A frustratingly not-terrible action thriller.
"The Laughing Policeman" is an awfully good police movie: taut, off-key, filled with laconic performances. It provides the special delight we get from gradually unraveling a complicated case. It's almost the kind of movie, indeed, to blast loose a detective-novel fan from Ross Macdonald.
Instead of depending on sex and violence for its appeal (although it does contain them), it fascinates us with the way a criminal is finally tracked down. The movie opens with a virtuoso cat-and-mouse scene in which an off-duty policeman trails a criminal, who apparently, for some reason, wants to be tailed. They get on the same bus together and then a stranger in the back of the bus opens fire with a machine gun and kills everybody aboard. He escapes.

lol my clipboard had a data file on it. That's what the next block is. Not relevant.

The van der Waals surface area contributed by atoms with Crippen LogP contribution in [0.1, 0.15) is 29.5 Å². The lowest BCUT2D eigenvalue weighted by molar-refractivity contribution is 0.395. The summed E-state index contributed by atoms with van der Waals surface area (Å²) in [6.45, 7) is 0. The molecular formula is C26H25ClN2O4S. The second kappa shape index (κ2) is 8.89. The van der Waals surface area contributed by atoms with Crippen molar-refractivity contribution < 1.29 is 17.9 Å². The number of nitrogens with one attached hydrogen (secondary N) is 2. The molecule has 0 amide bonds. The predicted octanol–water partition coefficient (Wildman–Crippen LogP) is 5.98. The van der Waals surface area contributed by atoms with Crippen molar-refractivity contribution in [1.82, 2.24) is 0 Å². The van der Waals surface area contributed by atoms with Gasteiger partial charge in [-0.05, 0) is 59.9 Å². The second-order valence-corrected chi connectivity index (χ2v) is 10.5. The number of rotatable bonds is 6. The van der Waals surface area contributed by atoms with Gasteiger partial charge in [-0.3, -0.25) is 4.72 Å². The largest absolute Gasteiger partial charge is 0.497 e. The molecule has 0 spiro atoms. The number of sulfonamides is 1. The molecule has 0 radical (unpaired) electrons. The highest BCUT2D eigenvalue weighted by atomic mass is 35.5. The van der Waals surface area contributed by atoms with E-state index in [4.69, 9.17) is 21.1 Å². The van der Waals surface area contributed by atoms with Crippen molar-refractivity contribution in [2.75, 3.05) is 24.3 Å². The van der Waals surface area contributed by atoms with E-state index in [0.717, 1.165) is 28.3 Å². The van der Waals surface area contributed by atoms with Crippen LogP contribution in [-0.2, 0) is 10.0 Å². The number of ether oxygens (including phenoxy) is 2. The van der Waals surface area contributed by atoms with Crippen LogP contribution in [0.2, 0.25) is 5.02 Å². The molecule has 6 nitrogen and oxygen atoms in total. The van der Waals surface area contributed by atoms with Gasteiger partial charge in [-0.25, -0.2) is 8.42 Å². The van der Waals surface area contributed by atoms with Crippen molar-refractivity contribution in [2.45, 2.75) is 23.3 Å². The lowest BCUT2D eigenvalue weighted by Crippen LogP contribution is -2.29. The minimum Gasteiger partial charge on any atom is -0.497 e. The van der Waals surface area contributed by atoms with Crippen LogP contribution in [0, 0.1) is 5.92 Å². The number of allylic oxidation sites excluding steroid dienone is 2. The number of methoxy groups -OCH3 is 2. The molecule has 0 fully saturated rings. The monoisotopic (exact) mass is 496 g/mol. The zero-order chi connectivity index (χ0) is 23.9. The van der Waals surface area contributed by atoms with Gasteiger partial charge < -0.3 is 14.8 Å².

The story begins when Walter Matthau, as a detective, arrives at the scene and identifies the dead cop as his partner. But . . . the partner was supposedly home on sick leave. What was he doing on the bus?
The challenge is to check out the backgrounds of everybody else on the bus in order to track down the killer. And here the movie gets interesting; the police work has the feeling of authenticity. We get the false leads, the dead ends, the plea-coppers, the impossible coincidences, and the nuts who are ready to confess to the crime. And all the time, as Matthau explains, there's the feeling that the case will never be cracked unless somebody just comes in and squeals.